“If Black people planned to survive in a society antagonistic to their existence, they had to learn to be resourceful.”
For some, such as Vern and her friend Lucy, Cainland and its edicts become a prison, not a haven. But those that do get out learn quickly that surviving on the outside when you’ve been purposely kept ignorant of society’s daily machinations is tricky. And while not quite Stockholm syndrome, the longer she’s away from Cainland and the more she learns about its tenets, the more she understands that there’s a truth to be found there. That despite the hostile place it’s become, the outside world can be just as bad and just as cruel, so if it’s a choice between a system that has historically brutalized her people, or returning to the scene of the crime, well, let’s just say she’s exploring other options.
For the moment however, Vern is dealing with the six-inches in front of her face and one problem at a time. And like in the real-world, a return trip is an unfortunate but common result, and if Vern is going to make this escape stick, she’ll need help.
This aid comes in the form of Gogo, a Lakota Indian, and their aunt Bridget, herself part of the Oglala tribe. Bridget, who helped Vern’s friend Lucy on the outside once, takes in Vern and her sons Howling and Feral just the same. Between the perilous journey, several violent encounters I won’t mention, and this mysterious thing happening to her, Vern is in rough shape and in need of medical attention. Cainites were taught not to trust hospitals so it’s up to Gogo, who has a field medical background, to gain her trust.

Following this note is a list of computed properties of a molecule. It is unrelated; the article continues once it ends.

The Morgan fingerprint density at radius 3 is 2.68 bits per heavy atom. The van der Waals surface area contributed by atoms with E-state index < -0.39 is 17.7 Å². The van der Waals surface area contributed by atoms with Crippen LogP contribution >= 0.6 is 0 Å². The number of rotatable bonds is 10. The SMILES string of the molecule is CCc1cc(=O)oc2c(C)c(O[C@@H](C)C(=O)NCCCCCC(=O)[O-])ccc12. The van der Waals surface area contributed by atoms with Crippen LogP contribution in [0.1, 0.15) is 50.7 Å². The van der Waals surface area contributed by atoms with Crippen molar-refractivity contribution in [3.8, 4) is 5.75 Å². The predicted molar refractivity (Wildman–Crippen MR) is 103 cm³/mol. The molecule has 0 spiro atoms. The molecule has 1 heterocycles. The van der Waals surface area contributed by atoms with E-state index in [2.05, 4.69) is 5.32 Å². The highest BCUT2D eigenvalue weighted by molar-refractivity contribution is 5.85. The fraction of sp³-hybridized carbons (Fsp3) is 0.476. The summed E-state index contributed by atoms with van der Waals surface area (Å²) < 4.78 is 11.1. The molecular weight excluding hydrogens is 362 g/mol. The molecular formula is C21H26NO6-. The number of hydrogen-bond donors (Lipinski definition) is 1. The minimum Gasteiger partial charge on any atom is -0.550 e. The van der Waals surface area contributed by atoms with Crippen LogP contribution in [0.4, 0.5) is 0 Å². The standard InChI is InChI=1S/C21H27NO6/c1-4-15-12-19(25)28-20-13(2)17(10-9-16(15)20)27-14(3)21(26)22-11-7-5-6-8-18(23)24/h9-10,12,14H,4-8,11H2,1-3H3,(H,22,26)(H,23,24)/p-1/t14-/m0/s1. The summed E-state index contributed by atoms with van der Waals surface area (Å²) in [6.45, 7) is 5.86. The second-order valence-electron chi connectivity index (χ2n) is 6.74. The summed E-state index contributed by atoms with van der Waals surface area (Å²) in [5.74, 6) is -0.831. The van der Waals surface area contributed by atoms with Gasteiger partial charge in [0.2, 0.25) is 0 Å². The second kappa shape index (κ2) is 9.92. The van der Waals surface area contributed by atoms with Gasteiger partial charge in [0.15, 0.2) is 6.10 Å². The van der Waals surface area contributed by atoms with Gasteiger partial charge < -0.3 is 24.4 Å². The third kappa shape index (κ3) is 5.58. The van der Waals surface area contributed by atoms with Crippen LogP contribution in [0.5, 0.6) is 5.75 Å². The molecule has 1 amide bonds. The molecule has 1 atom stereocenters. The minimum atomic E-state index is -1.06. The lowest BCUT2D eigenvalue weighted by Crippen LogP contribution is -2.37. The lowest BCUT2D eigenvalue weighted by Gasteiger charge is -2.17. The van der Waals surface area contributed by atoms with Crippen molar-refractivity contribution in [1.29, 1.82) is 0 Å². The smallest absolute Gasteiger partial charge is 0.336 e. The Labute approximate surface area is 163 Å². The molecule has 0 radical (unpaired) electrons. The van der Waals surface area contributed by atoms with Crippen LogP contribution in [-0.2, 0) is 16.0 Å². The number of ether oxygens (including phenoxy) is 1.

Gogo does more than heal Vern physically however, they becomes a conduit to a world that was kept from Vern most of her life. They introduce her to many of life’s complexities, both the bold and the beautiful, including helping Vern understand identity in a way she never thought possible. Their relationship is more than just an awakening for Vern, it’s an endless possibility.